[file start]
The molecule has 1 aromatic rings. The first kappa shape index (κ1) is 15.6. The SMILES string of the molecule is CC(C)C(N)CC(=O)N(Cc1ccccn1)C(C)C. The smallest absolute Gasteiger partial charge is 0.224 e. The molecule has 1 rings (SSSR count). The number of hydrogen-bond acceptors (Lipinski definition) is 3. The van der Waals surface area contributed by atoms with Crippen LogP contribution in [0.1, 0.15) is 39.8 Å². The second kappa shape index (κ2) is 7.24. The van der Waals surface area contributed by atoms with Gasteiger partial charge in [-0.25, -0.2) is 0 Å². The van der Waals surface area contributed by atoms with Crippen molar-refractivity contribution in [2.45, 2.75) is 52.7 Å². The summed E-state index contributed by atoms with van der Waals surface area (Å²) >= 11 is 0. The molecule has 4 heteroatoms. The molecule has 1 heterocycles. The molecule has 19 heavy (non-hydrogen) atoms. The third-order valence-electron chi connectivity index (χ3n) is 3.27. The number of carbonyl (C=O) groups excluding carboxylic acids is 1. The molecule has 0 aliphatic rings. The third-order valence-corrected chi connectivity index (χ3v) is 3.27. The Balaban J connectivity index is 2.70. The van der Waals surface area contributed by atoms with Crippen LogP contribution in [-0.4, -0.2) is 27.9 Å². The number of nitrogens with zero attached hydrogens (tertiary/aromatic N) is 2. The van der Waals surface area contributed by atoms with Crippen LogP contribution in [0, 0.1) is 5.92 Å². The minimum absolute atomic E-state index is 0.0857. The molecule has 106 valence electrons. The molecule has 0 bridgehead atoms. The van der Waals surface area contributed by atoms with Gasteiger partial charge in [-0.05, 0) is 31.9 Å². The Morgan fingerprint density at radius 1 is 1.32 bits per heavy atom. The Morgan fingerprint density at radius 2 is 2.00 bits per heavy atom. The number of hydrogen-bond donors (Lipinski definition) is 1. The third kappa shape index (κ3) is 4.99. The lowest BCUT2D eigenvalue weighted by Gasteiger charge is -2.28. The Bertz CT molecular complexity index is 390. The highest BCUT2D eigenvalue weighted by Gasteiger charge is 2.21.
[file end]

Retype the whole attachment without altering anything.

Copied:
The molecule has 1 aromatic rings. The first kappa shape index (κ1) is 15.6. The SMILES string of the molecule is CC(C)C(N)CC(=O)N(Cc1ccccn1)C(C)C. The smallest absolute Gasteiger partial charge is 0.224 e. The molecule has 1 rings (SSSR count). The number of hydrogen-bond acceptors (Lipinski definition) is 3. The van der Waals surface area contributed by atoms with Crippen LogP contribution in [0.1, 0.15) is 39.8 Å². The second kappa shape index (κ2) is 7.24. The van der Waals surface area contributed by atoms with Gasteiger partial charge in [-0.25, -0.2) is 0 Å². The van der Waals surface area contributed by atoms with Crippen molar-refractivity contribution in [2.45, 2.75) is 52.7 Å². The summed E-state index contributed by atoms with van der Waals surface area (Å²) >= 11 is 0. The molecule has 4 heteroatoms. The molecule has 1 heterocycles. The molecule has 19 heavy (non-hydrogen) atoms. The third-order valence-electron chi connectivity index (χ3n) is 3.27. The number of carbonyl (C=O) groups excluding carboxylic acids is 1. The molecule has 0 aliphatic rings. The third-order valence-corrected chi connectivity index (χ3v) is 3.27. The Balaban J connectivity index is 2.70. The van der Waals surface area contributed by atoms with Crippen LogP contribution in [-0.4, -0.2) is 27.9 Å². The number of nitrogens with zero attached hydrogens (tertiary/aromatic N) is 2. The van der Waals surface area contributed by atoms with Crippen LogP contribution in [0, 0.1) is 5.92 Å². The minimum absolute atomic E-state index is 0.0857. The molecule has 106 valence electrons. The molecule has 0 bridgehead atoms. The van der Waals surface area contributed by atoms with Gasteiger partial charge in [-0.05, 0) is 31.9 Å². The Morgan fingerprint density at radius 1 is 1.32 bits per heavy atom. The Morgan fingerprint density at radius 2 is 2.00 bits per heavy atom. The number of hydrogen-bond donors (Lipinski definition) is 1. The third kappa shape index (κ3) is 4.99. The lowest BCUT2D eigenvalue weighted by Gasteiger charge is -2.28. The Bertz CT molecular complexity index is 390. The highest BCUT2D eigenvalue weighted by Gasteiger charge is 2.21.